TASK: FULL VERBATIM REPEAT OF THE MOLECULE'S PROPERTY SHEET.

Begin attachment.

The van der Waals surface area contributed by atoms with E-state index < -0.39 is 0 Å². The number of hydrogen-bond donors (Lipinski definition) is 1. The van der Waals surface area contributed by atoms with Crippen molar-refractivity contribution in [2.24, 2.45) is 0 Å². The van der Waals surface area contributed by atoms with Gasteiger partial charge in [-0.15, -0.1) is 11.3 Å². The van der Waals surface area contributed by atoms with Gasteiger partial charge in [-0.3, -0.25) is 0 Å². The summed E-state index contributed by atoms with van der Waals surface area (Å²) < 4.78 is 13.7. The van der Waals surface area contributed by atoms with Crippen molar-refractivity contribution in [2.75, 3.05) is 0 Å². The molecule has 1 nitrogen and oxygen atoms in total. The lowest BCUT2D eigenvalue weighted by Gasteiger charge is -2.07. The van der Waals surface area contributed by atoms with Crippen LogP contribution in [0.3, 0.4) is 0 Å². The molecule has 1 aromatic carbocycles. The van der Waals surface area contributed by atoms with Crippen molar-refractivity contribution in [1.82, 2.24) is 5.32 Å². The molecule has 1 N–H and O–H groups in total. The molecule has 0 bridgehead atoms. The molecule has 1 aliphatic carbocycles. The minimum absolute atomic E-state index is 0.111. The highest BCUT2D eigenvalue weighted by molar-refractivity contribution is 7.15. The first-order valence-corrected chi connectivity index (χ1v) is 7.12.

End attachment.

The van der Waals surface area contributed by atoms with E-state index < -0.39 is 0 Å². The number of hydrogen-bond donors (Lipinski definition) is 1. The van der Waals surface area contributed by atoms with Crippen molar-refractivity contribution in [2.24, 2.45) is 0 Å². The van der Waals surface area contributed by atoms with Gasteiger partial charge in [-0.15, -0.1) is 11.3 Å². The van der Waals surface area contributed by atoms with Gasteiger partial charge in [-0.3, -0.25) is 0 Å². The summed E-state index contributed by atoms with van der Waals surface area (Å²) < 4.78 is 13.7. The van der Waals surface area contributed by atoms with Crippen molar-refractivity contribution in [2.75, 3.05) is 0 Å². The molecule has 1 nitrogen and oxygen atoms in total. The lowest BCUT2D eigenvalue weighted by Gasteiger charge is -2.07. The van der Waals surface area contributed by atoms with Crippen LogP contribution in [0.3, 0.4) is 0 Å². The molecule has 1 aromatic carbocycles. The van der Waals surface area contributed by atoms with Crippen molar-refractivity contribution in [1.82, 2.24) is 5.32 Å². The molecule has 1 N–H and O–H groups in total. The molecule has 0 bridgehead atoms. The molecule has 1 aliphatic carbocycles. The minimum absolute atomic E-state index is 0.111. The highest BCUT2D eigenvalue weighted by molar-refractivity contribution is 7.15. The first-order valence-corrected chi connectivity index (χ1v) is 7.12.